The Nokia TuneThe Nokia tune is credited to a Spanish guitarist and composer Francisco Tárrega and his song from 1902, the ‘Gran Vals.’ As a classical piece freed from the constraints of copyright, the waltz wound up as a backing track for a Nokia TV spot in 1992. A year later, when Nokia's Model 2110 phone debuted with a tonal buzzer, Nokia picked a snippet of Tárrega's waltz and used it as the new phone's ringtone.
McDonald's Tune 'I’m loving it'In 2003, Justin Timberlake helped launch the famous McDonald’s marketing campaign called 'I’m Lovin’ It.' Surprisingly, it was the first time the company had ever used a single message and set of commercials worldwide at the same time. Over the past 13 years, 'I’m Lovin’ It' has become the longest-running McDonald’s slogan in history. And the jingle, originally sung by Timberlake, has arguably become more famous than Justin’s actual hits.
Coca Cola Tune 'Open Happiness'The first ‘Open Happiness’ song was initially featured in a television commercial for the American market. The song is a collaboration between Cee-Lo Green, Patrick Stump (Fall Out Boy), Brendon Urie (Panic! at the Disco), Travie McCoy (Gym Class Heroes) and Janelle Monáe, with Polow Da Don and Butch Walker each producing their own version.
The Butch Walker version is heard in some radio ads, while the Polow Da Don version received a music video. Directed by award-winning director Alan Ferguson, the music video debuted on MTV in July 2009.
Meow Mix TuneThe Meow Mix theme was written by Shelley Palmer in 1970 and performed by Linda November. The idea came from Ron Travisano, at the advertising agency of Della Femina Travisano and Partners, who had the account with Ralston Purina in 1974. Travisano also came up with the idea of adding English subtitles to the ad, along with a bouncing ball pointing out the words.By the way, there's a bizarre EDM remix of the jingle on the company's official YouTube page. We don’t recommend listening to the remix if you’re impressionable. It is certainly a weird side of Youtube. Don’t say we didn’t warn you.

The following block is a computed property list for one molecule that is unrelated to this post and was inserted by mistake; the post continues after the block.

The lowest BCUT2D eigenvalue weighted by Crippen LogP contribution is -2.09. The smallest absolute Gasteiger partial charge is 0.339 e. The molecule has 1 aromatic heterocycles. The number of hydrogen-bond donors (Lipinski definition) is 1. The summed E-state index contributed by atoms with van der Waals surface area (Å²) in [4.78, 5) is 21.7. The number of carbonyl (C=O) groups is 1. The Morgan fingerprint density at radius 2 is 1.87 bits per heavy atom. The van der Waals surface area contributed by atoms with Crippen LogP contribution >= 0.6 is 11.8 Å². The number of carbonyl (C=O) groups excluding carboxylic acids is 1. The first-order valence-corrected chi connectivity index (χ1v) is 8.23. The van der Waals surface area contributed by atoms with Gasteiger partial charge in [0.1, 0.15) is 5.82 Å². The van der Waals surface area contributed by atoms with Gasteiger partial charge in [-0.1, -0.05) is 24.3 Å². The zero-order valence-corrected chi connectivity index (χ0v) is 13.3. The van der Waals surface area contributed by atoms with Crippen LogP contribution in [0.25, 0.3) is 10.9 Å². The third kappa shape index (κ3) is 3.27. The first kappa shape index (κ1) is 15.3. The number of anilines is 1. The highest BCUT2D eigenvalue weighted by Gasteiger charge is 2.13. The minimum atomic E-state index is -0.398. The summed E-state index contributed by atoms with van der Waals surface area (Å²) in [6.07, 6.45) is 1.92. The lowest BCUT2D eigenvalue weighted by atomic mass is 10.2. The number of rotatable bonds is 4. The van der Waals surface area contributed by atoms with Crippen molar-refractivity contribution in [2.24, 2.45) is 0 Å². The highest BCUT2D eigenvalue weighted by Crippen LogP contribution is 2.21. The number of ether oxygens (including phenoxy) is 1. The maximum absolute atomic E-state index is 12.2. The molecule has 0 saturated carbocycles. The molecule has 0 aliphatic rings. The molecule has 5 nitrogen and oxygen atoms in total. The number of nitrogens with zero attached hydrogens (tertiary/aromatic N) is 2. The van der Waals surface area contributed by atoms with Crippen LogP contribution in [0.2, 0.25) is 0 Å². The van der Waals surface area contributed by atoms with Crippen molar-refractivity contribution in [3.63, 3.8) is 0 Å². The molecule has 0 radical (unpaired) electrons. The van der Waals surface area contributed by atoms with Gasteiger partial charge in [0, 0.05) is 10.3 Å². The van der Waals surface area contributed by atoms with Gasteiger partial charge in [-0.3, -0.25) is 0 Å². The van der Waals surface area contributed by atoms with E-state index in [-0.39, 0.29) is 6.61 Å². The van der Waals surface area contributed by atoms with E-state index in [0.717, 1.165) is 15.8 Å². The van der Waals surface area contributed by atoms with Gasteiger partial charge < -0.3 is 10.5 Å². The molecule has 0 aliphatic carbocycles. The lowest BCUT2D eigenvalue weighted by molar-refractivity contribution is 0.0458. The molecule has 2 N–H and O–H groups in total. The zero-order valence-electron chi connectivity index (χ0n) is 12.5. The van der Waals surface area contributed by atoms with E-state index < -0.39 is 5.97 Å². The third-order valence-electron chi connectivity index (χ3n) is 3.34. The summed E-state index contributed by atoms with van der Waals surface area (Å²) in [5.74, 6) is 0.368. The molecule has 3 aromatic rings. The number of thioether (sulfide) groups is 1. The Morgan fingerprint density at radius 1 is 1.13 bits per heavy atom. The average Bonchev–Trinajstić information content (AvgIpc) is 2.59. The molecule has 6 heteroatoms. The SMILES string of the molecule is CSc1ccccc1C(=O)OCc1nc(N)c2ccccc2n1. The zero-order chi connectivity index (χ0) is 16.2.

Intel Theme TuneThe original sound score for the Intel jingle was written by Los Angeles composer Walter Werzowa in 1994 under the direction of Intel. ‘The sound needed to convey reliability, innovation, and trust,’ Werzowa said.
The ‘Intel Inside’ tagline triggered a melody in his head, and those were the notes that became the Intel bong sound: D flat, D flat, G flat, D flat, A flat. The rhythm, he says, was inspired by the syllables of the tagline. Werzowa then spent the following weeks refining the five-note sequence into the jingle that’s since become so recognizable.
Walter Werzowa is an Austrian native who’d achieved a measure of fame in the ‘80s with the electronica band Edelweiss, which sold more than 5 million records. Following the group’s disbandment, Werzowa moved to the United States to study film music at USC.
Interestingly, Werzowa and Intel discovered that the sound of the notes was at least as important as the melody itself. Among a 60-person focus group, researchers found only 80% of participants recognized the correct melody played on a violin, but 100% recognized it with the proper xylophone-type sound, even when an incorrect note was added.
Since the original jingle premiered in 1994, Werzowa says he’s updated it every two to three years.
Old Spice WhistleSince the mid-'90s, Old Spice commercials have used the six whistled notes.
This six-note melody was originally the ending of a 1953 jingle called 'The Old Spice Sea Shanty.'
Veteran jingle writer Ginger Johnson borrowed the melody from an old Scottish bagpipe folk song called 'Scotland the Brave.' The whistling was performed by jazz musician Jean 'Toots' Thielemans, who also provided the whistling in the theme song of The Andy Griffith Show and played the harmonica on the Sesame Street theme song.
Big Mac ThemeThe Two all-beef patties, special sauce, lettuce, cheese, pickles, onions, on a sesame seed bun concept for the jingle was created by Keith Reinhard, Chairman Emeritus of DDB Worldwide, and his creative group at Needham Harper and Steers. The words were then set to music created by Mark Vieha, who performed the original jingle.
The first run of commercials ran only a year and a half, going off the air in 1976, but its popularity remained beyond its TV life. Many franchises in the United States ran promotions during the original campaign that awarded a free burger to customers who repeated the slogan within two or three seconds.
Admit it, you want to have a Big Mac every time you listen to the jingle, don’t you?